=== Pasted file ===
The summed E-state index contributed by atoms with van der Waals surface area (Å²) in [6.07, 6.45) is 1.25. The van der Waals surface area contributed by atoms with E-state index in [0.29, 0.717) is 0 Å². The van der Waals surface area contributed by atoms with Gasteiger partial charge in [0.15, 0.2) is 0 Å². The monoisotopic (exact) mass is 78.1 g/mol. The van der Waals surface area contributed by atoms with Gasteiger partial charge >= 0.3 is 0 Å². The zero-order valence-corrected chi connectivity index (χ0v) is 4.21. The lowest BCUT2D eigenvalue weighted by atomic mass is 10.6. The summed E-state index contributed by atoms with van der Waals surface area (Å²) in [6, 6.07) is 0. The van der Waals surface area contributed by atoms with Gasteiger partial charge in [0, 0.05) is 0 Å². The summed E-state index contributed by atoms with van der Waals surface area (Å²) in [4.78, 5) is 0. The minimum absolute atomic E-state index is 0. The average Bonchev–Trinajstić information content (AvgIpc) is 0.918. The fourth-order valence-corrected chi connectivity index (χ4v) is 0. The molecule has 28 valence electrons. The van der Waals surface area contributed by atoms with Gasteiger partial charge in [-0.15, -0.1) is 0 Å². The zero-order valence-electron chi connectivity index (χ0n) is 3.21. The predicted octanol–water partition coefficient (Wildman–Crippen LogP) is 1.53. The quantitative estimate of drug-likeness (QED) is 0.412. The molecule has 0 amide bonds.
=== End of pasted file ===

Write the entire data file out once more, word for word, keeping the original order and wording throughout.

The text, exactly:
The summed E-state index contributed by atoms with van der Waals surface area (Å²) in [6.07, 6.45) is 1.25. The van der Waals surface area contributed by atoms with E-state index in [0.29, 0.717) is 0 Å². The van der Waals surface area contributed by atoms with Gasteiger partial charge in [0.15, 0.2) is 0 Å². The monoisotopic (exact) mass is 78.1 g/mol. The van der Waals surface area contributed by atoms with Gasteiger partial charge >= 0.3 is 0 Å². The zero-order valence-corrected chi connectivity index (χ0v) is 4.21. The lowest BCUT2D eigenvalue weighted by atomic mass is 10.6. The summed E-state index contributed by atoms with van der Waals surface area (Å²) in [6, 6.07) is 0. The van der Waals surface area contributed by atoms with Gasteiger partial charge in [0, 0.05) is 0 Å². The summed E-state index contributed by atoms with van der Waals surface area (Å²) in [4.78, 5) is 0. The minimum absolute atomic E-state index is 0. The average Bonchev–Trinajstić information content (AvgIpc) is 0.918. The fourth-order valence-corrected chi connectivity index (χ4v) is 0. The molecule has 28 valence electrons. The van der Waals surface area contributed by atoms with Gasteiger partial charge in [-0.15, -0.1) is 0 Å². The zero-order valence-electron chi connectivity index (χ0n) is 3.21. The predicted octanol–water partition coefficient (Wildman–Crippen LogP) is 1.53. The quantitative estimate of drug-likeness (QED) is 0.412. The molecule has 0 amide bonds.